How to Plan for a Visit to the Antarctic

January 11th, 2010 at 12:23 pm (AST) by Jake Richter

Some of you may be aware that the next expedition for The Traveling Richters is to the southern-most climes of planet Earth. We won’t quite make it to the South Pole, but we’ll be spending a couple of weeks in February in the vicinity of the Antarctic Circle, a week of which we’ll actually be making landings on various parts of the Antarctic Peninsula.

People have been asking us why we’re going there. Simple answer is that we are helping outfit a school for underprivileged penguins and to see the polar bears. Oh, so you say there are no polar bears in the Antarctic? Perhaps that’s because the penguins ate them?

Seriously, though, the Antarctic has been a dream of ours for decades, and with global climate change charging onward without a reversal in sight, we figured we had better pay our respects now before things change too much. Furthermore, even if global climate change does not materially affect the Antarctic in the next 30 years, we’d rather go now when we’re hearty and hale instead of when joint pains and older age potentially inhibit our full exploration and enjoyment of this natural wonder.

We booked our trip with Lindblad Expeditions last summer, to travel with them on their vessel, the National Geographic Explorer. Lindblad started a brilliant partnership with NatGeo several years ago, and the naming of their vessels is part of the deal, as is the inclusion of National Geographic’s experts as docents, photographers, and guides on these journeys.

Of course, being that we live in a tropical climate (the Caribbean island of Bonaire), one of the most interesting challenges has been to gather all the gear we think we will need to stay warm and relatively dry on our Antarctic journey. Lindblad has a list of recommended things to pack (PDF) for the expedition. It doesn’t look like much, but it’s taken us several months to get everything we need down to Bonaire, ensuring it all fits. One complication has been that Bas is a growing 12 year old boy and we’ve had to try and guess how much bigger he might be by mid-February, including how big his feet will be. Just one unexpected growth spurt could leave him buck naked in Antarctica (or wearing my clothes, which would be over-large on him). But we think (or hope) we have it under control.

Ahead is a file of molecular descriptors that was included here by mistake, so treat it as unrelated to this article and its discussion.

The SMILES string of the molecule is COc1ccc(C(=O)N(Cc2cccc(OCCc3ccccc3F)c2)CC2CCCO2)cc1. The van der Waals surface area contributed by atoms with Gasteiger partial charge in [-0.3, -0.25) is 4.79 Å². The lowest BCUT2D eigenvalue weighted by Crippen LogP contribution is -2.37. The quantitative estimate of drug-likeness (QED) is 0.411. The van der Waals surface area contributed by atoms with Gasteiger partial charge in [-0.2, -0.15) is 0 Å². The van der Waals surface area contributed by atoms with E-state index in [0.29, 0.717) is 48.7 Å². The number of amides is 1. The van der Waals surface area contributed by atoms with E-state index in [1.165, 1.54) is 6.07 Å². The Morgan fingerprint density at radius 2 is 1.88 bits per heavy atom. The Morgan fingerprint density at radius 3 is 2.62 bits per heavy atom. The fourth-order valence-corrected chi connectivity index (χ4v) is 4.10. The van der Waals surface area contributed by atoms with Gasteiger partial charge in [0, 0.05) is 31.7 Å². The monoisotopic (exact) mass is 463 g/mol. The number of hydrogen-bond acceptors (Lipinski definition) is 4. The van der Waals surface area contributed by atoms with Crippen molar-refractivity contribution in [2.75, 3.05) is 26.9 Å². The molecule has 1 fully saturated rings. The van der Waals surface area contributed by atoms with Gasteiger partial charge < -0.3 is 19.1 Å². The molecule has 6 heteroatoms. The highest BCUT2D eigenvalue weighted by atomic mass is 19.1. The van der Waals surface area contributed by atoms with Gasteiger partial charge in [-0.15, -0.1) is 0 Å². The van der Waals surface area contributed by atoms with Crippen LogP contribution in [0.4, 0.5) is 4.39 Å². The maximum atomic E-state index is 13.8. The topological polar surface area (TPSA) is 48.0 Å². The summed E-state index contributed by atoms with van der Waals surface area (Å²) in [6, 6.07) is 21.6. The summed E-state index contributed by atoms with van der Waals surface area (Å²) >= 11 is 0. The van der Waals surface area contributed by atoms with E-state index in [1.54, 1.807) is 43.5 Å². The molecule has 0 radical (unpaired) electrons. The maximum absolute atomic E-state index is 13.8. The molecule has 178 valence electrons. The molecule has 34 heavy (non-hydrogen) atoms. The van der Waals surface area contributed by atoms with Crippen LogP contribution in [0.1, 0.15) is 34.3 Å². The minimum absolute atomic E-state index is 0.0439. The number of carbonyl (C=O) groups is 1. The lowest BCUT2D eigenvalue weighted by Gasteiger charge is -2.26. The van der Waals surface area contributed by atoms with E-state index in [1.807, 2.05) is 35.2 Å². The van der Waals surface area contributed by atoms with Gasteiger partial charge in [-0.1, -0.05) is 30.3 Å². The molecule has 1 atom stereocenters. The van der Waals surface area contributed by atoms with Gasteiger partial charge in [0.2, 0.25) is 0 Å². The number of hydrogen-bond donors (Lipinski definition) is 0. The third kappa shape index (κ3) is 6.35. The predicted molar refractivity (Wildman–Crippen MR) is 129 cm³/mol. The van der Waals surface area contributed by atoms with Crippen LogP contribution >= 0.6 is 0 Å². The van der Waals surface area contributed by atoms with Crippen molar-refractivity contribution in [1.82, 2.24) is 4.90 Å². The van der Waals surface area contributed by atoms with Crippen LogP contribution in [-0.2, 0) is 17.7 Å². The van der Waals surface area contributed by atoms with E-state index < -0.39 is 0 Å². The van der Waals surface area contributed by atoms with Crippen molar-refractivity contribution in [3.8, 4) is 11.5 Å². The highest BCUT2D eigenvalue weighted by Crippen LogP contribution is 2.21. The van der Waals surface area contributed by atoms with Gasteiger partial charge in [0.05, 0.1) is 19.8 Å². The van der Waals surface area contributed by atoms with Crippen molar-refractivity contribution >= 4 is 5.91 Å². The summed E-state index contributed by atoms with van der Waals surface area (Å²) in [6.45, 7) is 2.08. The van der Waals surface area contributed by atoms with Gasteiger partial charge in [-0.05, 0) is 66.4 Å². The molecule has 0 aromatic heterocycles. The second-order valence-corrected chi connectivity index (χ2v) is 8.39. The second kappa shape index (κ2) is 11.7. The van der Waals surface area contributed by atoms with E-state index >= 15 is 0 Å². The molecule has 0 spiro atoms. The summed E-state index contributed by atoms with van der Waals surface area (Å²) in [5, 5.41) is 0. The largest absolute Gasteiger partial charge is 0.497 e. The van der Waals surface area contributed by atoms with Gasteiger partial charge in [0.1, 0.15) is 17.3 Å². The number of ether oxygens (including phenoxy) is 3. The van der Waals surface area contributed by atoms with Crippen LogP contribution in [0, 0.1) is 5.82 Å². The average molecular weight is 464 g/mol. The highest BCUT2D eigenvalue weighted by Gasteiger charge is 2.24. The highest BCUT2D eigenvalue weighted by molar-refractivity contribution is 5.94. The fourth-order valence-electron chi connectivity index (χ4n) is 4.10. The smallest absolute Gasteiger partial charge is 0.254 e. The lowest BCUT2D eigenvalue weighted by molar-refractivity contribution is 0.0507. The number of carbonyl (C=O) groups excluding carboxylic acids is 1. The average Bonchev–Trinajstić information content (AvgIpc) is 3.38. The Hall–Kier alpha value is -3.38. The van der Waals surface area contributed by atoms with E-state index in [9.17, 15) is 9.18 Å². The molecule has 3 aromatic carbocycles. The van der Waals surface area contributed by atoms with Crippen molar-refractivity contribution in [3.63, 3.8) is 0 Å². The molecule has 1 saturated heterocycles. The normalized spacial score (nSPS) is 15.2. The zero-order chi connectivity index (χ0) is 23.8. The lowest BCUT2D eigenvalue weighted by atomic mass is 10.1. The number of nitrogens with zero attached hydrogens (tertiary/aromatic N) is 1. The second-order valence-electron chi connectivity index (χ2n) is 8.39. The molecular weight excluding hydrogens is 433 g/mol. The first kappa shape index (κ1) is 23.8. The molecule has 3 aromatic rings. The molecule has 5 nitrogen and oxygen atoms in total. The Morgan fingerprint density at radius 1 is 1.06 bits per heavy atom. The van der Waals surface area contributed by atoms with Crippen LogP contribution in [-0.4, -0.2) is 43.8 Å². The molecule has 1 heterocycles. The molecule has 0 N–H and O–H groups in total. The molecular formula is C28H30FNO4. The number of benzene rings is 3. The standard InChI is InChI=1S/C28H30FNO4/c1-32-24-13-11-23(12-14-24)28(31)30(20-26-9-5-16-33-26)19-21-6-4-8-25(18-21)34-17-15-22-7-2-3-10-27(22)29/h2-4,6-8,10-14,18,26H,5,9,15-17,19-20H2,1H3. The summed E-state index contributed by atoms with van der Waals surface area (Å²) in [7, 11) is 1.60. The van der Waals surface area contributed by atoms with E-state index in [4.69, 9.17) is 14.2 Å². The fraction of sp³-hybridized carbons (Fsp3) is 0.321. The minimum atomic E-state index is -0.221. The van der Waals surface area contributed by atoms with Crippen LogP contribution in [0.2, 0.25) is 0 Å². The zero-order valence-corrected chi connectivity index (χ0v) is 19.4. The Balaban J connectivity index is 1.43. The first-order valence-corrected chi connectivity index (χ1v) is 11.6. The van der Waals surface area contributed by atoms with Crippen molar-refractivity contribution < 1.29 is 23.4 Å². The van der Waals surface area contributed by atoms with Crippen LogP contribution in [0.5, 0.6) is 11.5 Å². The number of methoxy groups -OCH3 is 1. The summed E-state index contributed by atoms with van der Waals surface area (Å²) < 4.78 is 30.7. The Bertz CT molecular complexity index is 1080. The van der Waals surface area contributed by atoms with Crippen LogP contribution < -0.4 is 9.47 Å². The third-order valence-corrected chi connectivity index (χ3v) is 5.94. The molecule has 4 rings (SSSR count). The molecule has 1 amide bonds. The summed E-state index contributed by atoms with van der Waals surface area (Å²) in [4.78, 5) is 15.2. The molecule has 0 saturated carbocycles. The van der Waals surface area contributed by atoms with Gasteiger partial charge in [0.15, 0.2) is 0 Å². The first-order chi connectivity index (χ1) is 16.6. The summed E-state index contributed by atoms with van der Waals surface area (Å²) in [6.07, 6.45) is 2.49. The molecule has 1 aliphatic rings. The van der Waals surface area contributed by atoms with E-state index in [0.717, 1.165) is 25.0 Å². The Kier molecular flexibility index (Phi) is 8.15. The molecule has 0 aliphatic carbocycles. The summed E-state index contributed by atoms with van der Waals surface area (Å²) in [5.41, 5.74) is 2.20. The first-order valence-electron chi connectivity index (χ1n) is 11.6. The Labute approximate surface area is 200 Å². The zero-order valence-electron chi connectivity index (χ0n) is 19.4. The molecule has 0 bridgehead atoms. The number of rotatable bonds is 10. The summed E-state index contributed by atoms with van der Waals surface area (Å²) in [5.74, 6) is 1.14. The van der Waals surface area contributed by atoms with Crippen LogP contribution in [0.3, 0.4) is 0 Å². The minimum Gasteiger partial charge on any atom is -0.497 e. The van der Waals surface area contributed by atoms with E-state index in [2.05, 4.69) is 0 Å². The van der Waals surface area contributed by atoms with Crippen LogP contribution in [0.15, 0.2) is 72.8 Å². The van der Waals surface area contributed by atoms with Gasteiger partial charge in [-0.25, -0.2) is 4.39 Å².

The other issue we’ve been facing is that several of our flights have restrictions on luggage and carry-ons. Considering we’re planning on taking several computers, several DSLR cameras, a video camera or two, and who knows what else in terms of technological equipment, we’re having a heck of a time trying to figure out how to get it all on a plane with us. We’ll definitely be donning photographer’s vests on the smaller planes, and hoping that we can carry some of the bits and pieces we need that way.

In the next few weeks as we start actually packing, I will post photos here of what all is coming with us, for your amusement. And another project I’m working on is some web-based software which will allow me to upload data from my Garmin Oregon 550 GPS so that our fans can track our path on a daily basis. That of course will be contingent on two things: 1) That GPS satellites are functional that far south; and 2) that we will have a passable Internet connection that far south (there’s on-board satellite Internet on the ship).

In the meantime, we’re reading up on Chile, Easter Island, and the Antarctic, and watching the few documentaries we could find at Amazon.com.

 

Tags: , , , , ,

One Response to “How to Plan for a Visit to the Antarctic”

  1. Sous Vide Continued | A Foodie Moment Says:

    […] And apparently, there are other low-cost low-temperature cooking solutions coming out. Another e-mail I received was about the SousVide Supreme, a more self-contained unit in a slightly higher price range, but still half the price of a good immersion circulator. The $449 SousVide Supreme combines a water bath and temperature control all into one attractive countertop package. Definitely worth a look. The company offered to have me review one, and I hope to do so in March after I get back from my Antarctic expedition. […]